Evolution of metal-bearing fluids at the Nussir and Ulveryggen sediment-hosted Cu deposits, Repparfjord Tectonic Window, northern Norway

Accepted manuscript

The Palaeoproterozoic greenstone belts of Fennoscandia are metamorphosed and deformed volcanic and sedimentary rocks that formed in basins with a high base-metal ore potential. One of these, the Repparfjord Tectonic Window (RTW), is exposed in the Caledonides of northern Norway and contains several sediment-hosted Cu deposits including Nussir and Ulveryggen. The RTW is composed of mafic metavolcanic rocks (metabasalts, volcanoclastic metabreccia and metatuffite) intercalated with carbonate-siliciclastic sedimentary rocks (dolomitic marble, metasandstone to metapelite). This succession was deformed and metamorphosed up to greenschist to lower amphibolite facies during the Svecofennian Orogeny (c. 1.84 Ga). The Cu-mineralisation at the Nussir deposit is hosted by a dolomitic marble. It occurs mostly in the form of quartz-carbonate veins with chalcopyrite, bornite, chalcocite and covellite as the main ore minerals. In contrast, the Ulveryggen mineralisation is predominantly disseminated within a metasiliciclastic succession and dominated by chalcopyrite, bornite, chalcocite, covellite and neodigenite.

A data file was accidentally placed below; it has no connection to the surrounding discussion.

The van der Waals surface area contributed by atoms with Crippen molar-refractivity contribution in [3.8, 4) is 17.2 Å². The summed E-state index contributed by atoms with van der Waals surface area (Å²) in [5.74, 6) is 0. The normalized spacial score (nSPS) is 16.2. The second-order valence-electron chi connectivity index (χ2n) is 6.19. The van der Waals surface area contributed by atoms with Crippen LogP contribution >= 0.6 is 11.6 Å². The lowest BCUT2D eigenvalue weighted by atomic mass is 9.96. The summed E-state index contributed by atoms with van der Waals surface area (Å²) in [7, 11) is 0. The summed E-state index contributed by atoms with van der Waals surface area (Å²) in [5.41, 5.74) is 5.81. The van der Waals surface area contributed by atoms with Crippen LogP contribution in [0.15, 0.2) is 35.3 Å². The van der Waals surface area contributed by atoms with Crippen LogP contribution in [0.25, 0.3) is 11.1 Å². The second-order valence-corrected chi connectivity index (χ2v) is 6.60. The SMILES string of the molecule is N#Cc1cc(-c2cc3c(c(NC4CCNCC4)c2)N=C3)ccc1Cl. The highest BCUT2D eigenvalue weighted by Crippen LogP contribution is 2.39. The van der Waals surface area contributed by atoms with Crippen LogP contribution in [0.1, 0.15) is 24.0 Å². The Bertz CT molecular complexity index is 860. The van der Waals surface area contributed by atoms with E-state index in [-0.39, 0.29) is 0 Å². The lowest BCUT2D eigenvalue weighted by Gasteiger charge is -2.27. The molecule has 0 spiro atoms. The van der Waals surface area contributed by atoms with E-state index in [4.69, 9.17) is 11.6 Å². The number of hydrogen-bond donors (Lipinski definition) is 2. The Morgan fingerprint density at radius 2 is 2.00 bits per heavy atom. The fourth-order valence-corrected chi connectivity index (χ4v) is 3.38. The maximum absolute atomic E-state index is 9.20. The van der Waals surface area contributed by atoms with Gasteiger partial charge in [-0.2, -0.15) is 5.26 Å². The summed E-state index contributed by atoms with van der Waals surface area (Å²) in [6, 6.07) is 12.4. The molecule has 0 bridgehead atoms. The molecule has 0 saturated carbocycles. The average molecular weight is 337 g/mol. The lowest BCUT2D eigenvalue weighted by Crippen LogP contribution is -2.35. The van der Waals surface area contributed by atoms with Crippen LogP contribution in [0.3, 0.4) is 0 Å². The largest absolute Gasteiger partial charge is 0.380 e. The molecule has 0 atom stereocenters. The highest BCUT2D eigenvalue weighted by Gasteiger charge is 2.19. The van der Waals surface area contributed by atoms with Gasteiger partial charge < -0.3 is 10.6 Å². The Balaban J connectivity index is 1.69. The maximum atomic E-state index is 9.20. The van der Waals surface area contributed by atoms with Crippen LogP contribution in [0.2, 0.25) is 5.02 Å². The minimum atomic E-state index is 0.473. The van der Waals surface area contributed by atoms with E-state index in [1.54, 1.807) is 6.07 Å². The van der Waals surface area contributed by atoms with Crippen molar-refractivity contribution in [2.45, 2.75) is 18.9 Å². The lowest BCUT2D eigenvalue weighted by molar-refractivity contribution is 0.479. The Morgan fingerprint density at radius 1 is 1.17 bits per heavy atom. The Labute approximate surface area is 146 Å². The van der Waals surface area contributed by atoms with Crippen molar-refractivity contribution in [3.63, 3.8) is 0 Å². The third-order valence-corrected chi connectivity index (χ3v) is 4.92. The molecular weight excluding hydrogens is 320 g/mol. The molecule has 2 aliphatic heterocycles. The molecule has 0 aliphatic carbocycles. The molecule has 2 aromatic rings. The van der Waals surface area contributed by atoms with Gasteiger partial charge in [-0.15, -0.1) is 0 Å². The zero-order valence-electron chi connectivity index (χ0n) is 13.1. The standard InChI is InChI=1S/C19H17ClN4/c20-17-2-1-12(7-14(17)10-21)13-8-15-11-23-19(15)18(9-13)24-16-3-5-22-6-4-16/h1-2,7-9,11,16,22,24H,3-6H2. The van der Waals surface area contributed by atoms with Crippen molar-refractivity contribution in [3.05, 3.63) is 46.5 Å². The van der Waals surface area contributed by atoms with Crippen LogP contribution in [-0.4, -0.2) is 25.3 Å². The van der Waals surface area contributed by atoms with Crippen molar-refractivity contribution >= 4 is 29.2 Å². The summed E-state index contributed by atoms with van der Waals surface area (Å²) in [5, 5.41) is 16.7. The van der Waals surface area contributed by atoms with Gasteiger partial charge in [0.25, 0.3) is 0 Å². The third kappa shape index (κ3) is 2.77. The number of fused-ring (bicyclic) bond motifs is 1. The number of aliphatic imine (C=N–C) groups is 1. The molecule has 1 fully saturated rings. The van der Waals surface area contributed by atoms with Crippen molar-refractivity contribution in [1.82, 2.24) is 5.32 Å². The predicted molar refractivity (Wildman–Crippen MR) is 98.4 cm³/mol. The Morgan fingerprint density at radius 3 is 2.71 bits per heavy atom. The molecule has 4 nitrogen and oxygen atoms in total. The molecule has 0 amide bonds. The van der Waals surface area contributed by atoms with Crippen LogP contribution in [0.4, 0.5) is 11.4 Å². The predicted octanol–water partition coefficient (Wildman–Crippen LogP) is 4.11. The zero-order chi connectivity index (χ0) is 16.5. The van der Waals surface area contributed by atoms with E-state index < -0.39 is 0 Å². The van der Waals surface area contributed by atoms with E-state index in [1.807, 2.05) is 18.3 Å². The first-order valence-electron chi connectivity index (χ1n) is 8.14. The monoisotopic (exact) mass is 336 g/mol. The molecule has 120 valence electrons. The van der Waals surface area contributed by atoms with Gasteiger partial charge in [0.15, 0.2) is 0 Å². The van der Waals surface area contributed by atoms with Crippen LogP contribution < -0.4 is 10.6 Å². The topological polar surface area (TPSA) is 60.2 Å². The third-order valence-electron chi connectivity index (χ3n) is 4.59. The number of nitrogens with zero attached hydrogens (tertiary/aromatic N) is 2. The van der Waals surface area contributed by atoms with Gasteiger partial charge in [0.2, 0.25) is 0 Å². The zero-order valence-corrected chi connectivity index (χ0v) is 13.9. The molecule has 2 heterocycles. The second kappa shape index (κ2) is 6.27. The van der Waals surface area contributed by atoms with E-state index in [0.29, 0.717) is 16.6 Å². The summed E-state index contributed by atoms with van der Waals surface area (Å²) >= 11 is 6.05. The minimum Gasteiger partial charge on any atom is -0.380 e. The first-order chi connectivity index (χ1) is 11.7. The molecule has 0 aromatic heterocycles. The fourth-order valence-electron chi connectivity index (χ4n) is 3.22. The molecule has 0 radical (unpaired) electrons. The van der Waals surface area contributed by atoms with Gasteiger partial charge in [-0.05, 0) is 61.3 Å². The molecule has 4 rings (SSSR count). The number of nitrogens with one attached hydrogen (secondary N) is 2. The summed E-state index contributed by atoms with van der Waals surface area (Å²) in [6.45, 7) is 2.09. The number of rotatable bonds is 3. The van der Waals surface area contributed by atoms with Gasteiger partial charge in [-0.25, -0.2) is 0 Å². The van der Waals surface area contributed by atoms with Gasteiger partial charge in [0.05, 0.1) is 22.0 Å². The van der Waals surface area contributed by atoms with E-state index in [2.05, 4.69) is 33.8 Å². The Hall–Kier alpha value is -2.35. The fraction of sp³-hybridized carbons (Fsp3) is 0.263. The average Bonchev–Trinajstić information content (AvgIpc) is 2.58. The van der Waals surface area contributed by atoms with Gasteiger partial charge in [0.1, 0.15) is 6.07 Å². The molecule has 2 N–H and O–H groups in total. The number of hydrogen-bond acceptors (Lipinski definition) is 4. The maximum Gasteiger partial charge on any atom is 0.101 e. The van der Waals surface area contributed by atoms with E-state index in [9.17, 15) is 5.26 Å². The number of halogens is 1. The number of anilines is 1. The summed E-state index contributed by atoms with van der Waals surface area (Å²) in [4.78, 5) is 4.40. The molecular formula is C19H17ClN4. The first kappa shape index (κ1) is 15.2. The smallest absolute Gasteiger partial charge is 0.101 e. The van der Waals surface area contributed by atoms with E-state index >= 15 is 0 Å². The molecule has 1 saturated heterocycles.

Mineralogical, geochemical, stable isotope and fluid-inclusion studies provide insights into the evolution of the Cu-bearing fluids. A wide range in homogenisation temperatures (135–350°C at the Nussir deposit and 102–520°C at the Ulveryggen deposit) and fluid-inclusion salinities (from 0.35 up to 36 wt.% NaCl equivalents) suggest an evolving system with brines developed by subsurface evaporite dissolution. Fluid-inclusion and Cu-sphalerite geothermometry data constrain the temperature-pressure conditions of the Cu mineralisation in the Nussir deposit at 330–340°C and 1.1–2.7 kbars. High salinities at relatively high temperatures within the ore-bearing fluids imply that Cu was transported predominantly by Cu-chloride complexes. The interaction of ore-bearing fluids with carbonate-rich host lithologies is proposed as the main mechanism for deposition of the Cu mineralisation at Nussir. In contrast, at the Ulveryggen deposit the mineralisation was mostly controlled by dilution and cooling when ore-bearing fluids mixed with groundwaters. Locally, reaction of Cu-bearing fluids with sediment-hosted pyrite might also have triggered copper precipitation. Similar ranges of δ13C (- 0.9 to + 2.9‰ V-PDB) and δ18O (- 18.3 to - 15.9‰ V-PDB) values in carbonates from ore-bearing veins and underlying host dolomitic marbles reflect a carbonate rock-buffered system without a significant contribution of magmatic or hydrothermal CO2.